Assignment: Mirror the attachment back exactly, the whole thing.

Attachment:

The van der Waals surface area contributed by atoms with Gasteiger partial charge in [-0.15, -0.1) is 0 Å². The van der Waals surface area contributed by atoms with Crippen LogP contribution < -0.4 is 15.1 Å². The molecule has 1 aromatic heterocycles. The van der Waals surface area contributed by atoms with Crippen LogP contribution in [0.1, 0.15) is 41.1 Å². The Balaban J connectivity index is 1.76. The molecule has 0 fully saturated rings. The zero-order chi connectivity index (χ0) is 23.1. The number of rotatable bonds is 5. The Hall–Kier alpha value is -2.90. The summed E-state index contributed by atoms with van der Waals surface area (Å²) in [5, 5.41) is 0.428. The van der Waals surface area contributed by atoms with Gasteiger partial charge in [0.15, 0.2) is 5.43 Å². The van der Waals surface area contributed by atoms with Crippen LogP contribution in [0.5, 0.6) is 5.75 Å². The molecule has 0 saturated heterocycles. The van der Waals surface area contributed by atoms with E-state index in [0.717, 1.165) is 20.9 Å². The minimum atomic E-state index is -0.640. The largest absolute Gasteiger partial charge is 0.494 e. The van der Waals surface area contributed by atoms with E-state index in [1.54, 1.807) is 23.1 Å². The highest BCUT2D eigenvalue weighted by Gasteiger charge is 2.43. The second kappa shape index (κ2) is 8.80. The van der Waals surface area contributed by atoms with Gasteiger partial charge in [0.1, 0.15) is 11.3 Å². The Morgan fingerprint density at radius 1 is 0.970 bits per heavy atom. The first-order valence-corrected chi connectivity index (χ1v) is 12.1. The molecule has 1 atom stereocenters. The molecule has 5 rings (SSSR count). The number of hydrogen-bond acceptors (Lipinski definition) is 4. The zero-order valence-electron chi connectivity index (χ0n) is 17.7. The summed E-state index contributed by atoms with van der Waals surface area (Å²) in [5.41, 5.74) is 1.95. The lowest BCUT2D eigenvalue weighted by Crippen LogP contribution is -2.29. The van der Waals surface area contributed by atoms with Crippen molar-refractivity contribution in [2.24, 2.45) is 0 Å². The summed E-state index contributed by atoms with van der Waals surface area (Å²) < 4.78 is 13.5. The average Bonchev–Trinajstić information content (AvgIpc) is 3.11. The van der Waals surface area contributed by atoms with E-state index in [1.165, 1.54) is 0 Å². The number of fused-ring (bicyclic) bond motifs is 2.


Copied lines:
The van der Waals surface area contributed by atoms with Gasteiger partial charge in [-0.15, -0.1) is 0 Å². The van der Waals surface area contributed by atoms with Crippen LogP contribution < -0.4 is 15.1 Å². The molecule has 1 aromatic heterocycles. The van der Waals surface area contributed by atoms with Crippen LogP contribution in [0.1, 0.15) is 41.1 Å². The Balaban J connectivity index is 1.76. The molecule has 0 fully saturated rings. The zero-order chi connectivity index (χ0) is 23.1. The number of rotatable bonds is 5. The Hall–Kier alpha value is -2.90. The summed E-state index contributed by atoms with van der Waals surface area (Å²) in [5, 5.41) is 0.428. The van der Waals surface area contributed by atoms with Gasteiger partial charge in [0.15, 0.2) is 5.43 Å². The van der Waals surface area contributed by atoms with Crippen LogP contribution in [0.5, 0.6) is 5.75 Å². The molecule has 0 saturated heterocycles. The van der Waals surface area contributed by atoms with E-state index in [0.717, 1.165) is 20.9 Å². The minimum atomic E-state index is -0.640. The largest absolute Gasteiger partial charge is 0.494 e. The van der Waals surface area contributed by atoms with E-state index in [1.54, 1.807) is 23.1 Å². The highest BCUT2D eigenvalue weighted by Gasteiger charge is 2.43. The second kappa shape index (κ2) is 8.80. The van der Waals surface area contributed by atoms with Gasteiger partial charge in [0.1, 0.15) is 11.3 Å². The Morgan fingerprint density at radius 1 is 0.970 bits per heavy atom. The first-order valence-corrected chi connectivity index (χ1v) is 12.1. The molecule has 1 atom stereocenters. The molecule has 5 rings (SSSR count). The number of hydrogen-bond acceptors (Lipinski definition) is 4. The zero-order valence-electron chi connectivity index (χ0n) is 17.7. The summed E-state index contributed by atoms with van der Waals surface area (Å²) in [5.41, 5.74) is 1.95. The lowest BCUT2D eigenvalue weighted by Crippen LogP contribution is -2.29. The van der Waals surface area contributed by atoms with Crippen molar-refractivity contribution in [2.24, 2.45) is 0 Å². The summed E-state index contributed by atoms with van der Waals surface area (Å²) < 4.78 is 13.5. The average Bonchev–Trinajstić information content (AvgIpc) is 3.11. The van der Waals surface area contributed by atoms with E-state index in [1.165, 1.54) is 0 Å². The number of fused-ring (bicyclic) bond motifs is 2.